Work Discipline in the 21st Century
Historians who have read E. P. Thompson’s “Time, Work-Discipline and Industrial Capitalism” (Past & Present, 1967) in graduate school remember it for a deeply evocative and original argument. Thompson wrote about how the regimented timekeeping imposed by capital overrode more traditional approaches to working hours and notions of time, while adherence to older forms of timekeeping could be a seen as “resistance to exploitation.”
What I didn’t remember, until I went back to it recently, is the historicity of the argument, which reveals something about the 1960s. Thompson was concerned not only with workers who had lived through the Industrial Revolution, but also those of his own day. “We are now at a point,” he wrote, “where sociologists are discussing the ‘problem’ of leisure.” Sociologists and others genuinely worried that, as the New York Times put it in a long article on work and leisure in April 1964, “people simply will not know what to do with themselves if the work week is still further reduced.”
Concern over too much leisure seems odd in our current cultural moment. A half century later, few members of our discipline are in danger of working too little. According to a study published in Inside Higher Education in 2014, on average academic faculty reported working 61 hours a week. Nonetheless academics, especially in the humanities, have long taken what people in many industries would see as an undisciplined approach to working hours. Many faculty only use their offices to meet with students, and institutions rarely demand regular schedules beyond teaching classes and attending meetings. Conversely, there are also so many demands on people’s time that research seminars happen in the evening and conferences take place over weekends. Working conditions in higher education aren’t as unique as many academics would like to think. But compared with many other white-collar professions, the lack of expectation of attendance during “regular office hours” is unusual, mapping more readily to what Thompson and many others have called “pre-industrial.” (Here at the AHA, we generally follow a 9:00–5:00 office schedule.)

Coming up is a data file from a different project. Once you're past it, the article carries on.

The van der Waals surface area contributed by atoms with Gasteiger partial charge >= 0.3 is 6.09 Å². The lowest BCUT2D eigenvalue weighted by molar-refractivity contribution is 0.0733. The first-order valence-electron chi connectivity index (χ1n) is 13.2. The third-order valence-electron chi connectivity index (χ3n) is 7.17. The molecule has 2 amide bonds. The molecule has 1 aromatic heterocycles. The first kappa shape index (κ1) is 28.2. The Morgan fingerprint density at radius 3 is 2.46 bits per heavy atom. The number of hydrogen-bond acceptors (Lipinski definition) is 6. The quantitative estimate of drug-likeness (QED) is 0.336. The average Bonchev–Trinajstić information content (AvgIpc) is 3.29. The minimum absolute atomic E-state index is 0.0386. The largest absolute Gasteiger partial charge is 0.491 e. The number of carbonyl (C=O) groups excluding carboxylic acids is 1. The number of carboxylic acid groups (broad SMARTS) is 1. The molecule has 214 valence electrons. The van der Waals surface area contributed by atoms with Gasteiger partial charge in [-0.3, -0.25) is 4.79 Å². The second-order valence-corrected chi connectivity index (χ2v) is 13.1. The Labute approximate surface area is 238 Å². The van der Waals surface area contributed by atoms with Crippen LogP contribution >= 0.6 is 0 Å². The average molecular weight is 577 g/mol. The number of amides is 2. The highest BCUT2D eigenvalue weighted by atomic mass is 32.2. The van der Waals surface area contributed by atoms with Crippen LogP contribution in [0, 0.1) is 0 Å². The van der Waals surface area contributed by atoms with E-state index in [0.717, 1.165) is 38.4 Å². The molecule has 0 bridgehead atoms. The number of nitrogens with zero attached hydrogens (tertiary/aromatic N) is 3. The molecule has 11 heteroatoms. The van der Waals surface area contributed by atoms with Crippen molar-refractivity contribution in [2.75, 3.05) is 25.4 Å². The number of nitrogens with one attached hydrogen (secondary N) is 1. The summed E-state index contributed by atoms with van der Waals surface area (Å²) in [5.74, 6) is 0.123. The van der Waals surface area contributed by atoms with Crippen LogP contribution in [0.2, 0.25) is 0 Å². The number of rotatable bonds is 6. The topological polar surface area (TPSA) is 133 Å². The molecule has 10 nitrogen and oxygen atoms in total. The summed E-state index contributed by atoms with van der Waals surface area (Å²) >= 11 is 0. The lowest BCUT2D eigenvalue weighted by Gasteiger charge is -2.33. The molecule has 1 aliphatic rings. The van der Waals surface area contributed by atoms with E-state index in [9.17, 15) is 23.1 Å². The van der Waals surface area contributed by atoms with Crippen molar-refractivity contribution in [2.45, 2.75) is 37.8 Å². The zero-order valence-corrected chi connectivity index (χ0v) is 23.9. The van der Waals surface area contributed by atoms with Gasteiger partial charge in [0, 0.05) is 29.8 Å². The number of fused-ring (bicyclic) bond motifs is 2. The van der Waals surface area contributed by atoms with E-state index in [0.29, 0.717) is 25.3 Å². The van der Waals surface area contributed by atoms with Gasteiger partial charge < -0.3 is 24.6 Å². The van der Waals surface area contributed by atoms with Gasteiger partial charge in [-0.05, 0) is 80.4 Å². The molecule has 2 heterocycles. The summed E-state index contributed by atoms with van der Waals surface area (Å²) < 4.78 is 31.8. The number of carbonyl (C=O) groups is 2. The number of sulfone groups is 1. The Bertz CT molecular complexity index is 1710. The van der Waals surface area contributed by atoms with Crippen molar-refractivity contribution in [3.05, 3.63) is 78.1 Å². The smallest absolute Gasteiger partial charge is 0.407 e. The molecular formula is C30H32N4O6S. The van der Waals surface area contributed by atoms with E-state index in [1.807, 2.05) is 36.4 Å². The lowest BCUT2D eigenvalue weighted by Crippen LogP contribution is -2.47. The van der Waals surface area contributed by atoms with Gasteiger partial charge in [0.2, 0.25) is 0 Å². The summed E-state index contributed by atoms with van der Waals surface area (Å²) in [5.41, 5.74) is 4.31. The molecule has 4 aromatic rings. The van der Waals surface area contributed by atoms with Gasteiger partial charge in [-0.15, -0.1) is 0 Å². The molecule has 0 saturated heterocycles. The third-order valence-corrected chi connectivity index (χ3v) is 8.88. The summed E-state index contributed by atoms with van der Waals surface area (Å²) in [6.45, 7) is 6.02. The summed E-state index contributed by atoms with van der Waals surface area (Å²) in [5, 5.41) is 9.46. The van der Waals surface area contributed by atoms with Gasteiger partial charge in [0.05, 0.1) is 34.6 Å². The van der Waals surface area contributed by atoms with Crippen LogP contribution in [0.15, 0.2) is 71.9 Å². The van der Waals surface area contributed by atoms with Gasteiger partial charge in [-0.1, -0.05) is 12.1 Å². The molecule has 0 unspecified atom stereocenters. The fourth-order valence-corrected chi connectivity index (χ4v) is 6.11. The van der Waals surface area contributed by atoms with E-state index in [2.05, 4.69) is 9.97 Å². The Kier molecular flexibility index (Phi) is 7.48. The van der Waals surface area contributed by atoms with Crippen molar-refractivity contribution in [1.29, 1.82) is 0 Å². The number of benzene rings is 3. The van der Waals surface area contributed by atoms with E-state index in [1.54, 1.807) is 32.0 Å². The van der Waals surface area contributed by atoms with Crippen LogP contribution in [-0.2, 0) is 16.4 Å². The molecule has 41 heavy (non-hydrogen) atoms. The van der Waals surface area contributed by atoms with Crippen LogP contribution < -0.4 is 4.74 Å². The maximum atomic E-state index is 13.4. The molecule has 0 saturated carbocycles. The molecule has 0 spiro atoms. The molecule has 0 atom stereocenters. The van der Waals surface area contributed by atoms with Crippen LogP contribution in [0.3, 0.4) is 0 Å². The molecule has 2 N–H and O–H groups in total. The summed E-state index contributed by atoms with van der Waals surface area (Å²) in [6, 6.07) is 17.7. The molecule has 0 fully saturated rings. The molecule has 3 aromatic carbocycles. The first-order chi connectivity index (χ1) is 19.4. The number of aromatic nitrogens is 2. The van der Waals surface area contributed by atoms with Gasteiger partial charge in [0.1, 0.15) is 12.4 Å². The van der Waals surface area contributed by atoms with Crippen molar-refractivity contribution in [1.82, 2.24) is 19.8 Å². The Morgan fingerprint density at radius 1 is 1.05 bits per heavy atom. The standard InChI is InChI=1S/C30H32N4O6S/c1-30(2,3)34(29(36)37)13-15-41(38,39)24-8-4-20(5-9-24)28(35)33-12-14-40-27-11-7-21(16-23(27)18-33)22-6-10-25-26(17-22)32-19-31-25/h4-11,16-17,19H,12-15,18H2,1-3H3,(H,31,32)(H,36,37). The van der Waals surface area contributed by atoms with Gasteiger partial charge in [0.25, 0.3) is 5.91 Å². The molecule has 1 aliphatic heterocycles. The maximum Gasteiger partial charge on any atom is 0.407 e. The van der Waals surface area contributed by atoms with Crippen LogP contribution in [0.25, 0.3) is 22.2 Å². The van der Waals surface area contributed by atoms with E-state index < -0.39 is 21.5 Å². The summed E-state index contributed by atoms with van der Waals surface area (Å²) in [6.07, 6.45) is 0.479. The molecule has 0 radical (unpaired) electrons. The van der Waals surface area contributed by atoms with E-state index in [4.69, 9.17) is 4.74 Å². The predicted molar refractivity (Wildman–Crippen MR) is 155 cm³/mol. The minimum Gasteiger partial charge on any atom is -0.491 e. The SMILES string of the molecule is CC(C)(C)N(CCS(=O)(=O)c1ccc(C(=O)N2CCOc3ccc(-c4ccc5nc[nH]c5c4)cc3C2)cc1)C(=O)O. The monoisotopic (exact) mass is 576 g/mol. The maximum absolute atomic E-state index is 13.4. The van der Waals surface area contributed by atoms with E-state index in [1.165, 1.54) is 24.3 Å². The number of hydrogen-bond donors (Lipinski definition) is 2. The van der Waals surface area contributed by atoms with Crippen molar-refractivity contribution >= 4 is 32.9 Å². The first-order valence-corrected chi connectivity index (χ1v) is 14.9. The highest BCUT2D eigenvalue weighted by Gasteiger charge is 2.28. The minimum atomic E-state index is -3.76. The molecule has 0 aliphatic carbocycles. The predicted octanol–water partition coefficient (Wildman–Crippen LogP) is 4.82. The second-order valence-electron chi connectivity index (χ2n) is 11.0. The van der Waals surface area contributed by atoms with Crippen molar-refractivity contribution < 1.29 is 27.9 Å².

Even though academic history faculty often approach work discipline in idiosyncratic ways, digital communication has led to change. Perpetual connectivity and mobile technology confer some advantages, allowing certain kinds of work to take place at times and in places that suit the individual. This flexibility has many benefits for people who experience a range of work and personal demands on their time. But unorthodox scheduling has distinct disadvantages too, because it enables work to intrude when other aspects of life should take precedence.
Recently, the reality that work discipline varies has become a little more visible. An increasing number of people have added a short but considerate statement to their email sign-off about working hours, stating that the sender does not expect the recipient to respond outside their own working hours. Disclaiming “My working hours may not be yours” gives the writer license to send an email at unsocial hours by absolving the receiver from an expectation to respond immediately. That’s the intent, but what does such a cultural practice tell us about “post-industrial” work discipline?
It is undoubtedly good that many recognize the ways in which their work habits differ from those of colleagues and politely absolve coworkers from responsibility for conforming to their own schedules. As our work and communication become ever more digital, we would do well to remember how institutions shape time, work discipline, and even leisure. Applying historical knowledge and perspective will help us be intentional about how we use and manage our time, and to find humane ways to, in Thompson’s words, “fill the interstices of [our] day with enriched, more leisurely, personal and social relations.”
Seth Denbo is director of scholarly communication and digital initiatives at the AHA. He tweets @seth_denbo.
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